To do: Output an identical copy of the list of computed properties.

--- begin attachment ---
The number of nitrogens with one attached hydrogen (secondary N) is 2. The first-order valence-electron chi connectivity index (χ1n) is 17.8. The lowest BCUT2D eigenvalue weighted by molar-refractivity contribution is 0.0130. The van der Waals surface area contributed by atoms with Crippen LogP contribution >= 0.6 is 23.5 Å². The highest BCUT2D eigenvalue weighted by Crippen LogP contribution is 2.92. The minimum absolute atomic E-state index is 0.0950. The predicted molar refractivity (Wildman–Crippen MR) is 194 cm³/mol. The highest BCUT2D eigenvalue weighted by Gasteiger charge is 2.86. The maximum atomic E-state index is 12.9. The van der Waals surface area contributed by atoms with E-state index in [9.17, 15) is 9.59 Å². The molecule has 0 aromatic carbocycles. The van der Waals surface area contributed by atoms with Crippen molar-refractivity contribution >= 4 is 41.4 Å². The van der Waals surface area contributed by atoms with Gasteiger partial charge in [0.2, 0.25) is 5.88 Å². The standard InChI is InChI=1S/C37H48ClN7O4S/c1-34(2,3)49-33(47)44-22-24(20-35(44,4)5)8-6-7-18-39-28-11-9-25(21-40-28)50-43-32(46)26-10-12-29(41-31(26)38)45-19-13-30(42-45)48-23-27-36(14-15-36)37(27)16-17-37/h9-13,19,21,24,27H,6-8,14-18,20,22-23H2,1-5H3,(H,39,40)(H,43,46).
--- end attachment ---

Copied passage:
The number of nitrogens with one attached hydrogen (secondary N) is 2. The first-order valence-electron chi connectivity index (χ1n) is 17.8. The lowest BCUT2D eigenvalue weighted by molar-refractivity contribution is 0.0130. The van der Waals surface area contributed by atoms with Crippen LogP contribution >= 0.6 is 23.5 Å². The highest BCUT2D eigenvalue weighted by Crippen LogP contribution is 2.92. The minimum absolute atomic E-state index is 0.0950. The predicted molar refractivity (Wildman–Crippen MR) is 194 cm³/mol. The highest BCUT2D eigenvalue weighted by Gasteiger charge is 2.86. The maximum atomic E-state index is 12.9. The van der Waals surface area contributed by atoms with E-state index in [9.17, 15) is 9.59 Å². The molecule has 0 aromatic carbocycles. The van der Waals surface area contributed by atoms with Crippen molar-refractivity contribution >= 4 is 41.4 Å². The van der Waals surface area contributed by atoms with Gasteiger partial charge in [0.2, 0.25) is 5.88 Å². The standard InChI is InChI=1S/C37H48ClN7O4S/c1-34(2,3)49-33(47)44-22-24(20-35(44,4)5)8-6-7-18-39-28-11-9-25(21-40-28)50-43-32(46)26-10-12-29(41-31(26)38)45-19-13-30(42-45)48-23-27-36(14-15-36)37(27)16-17-37/h9-13,19,21,24,27H,6-8,14-18,20,22-23H2,1-5H3,(H,39,40)(H,43,46).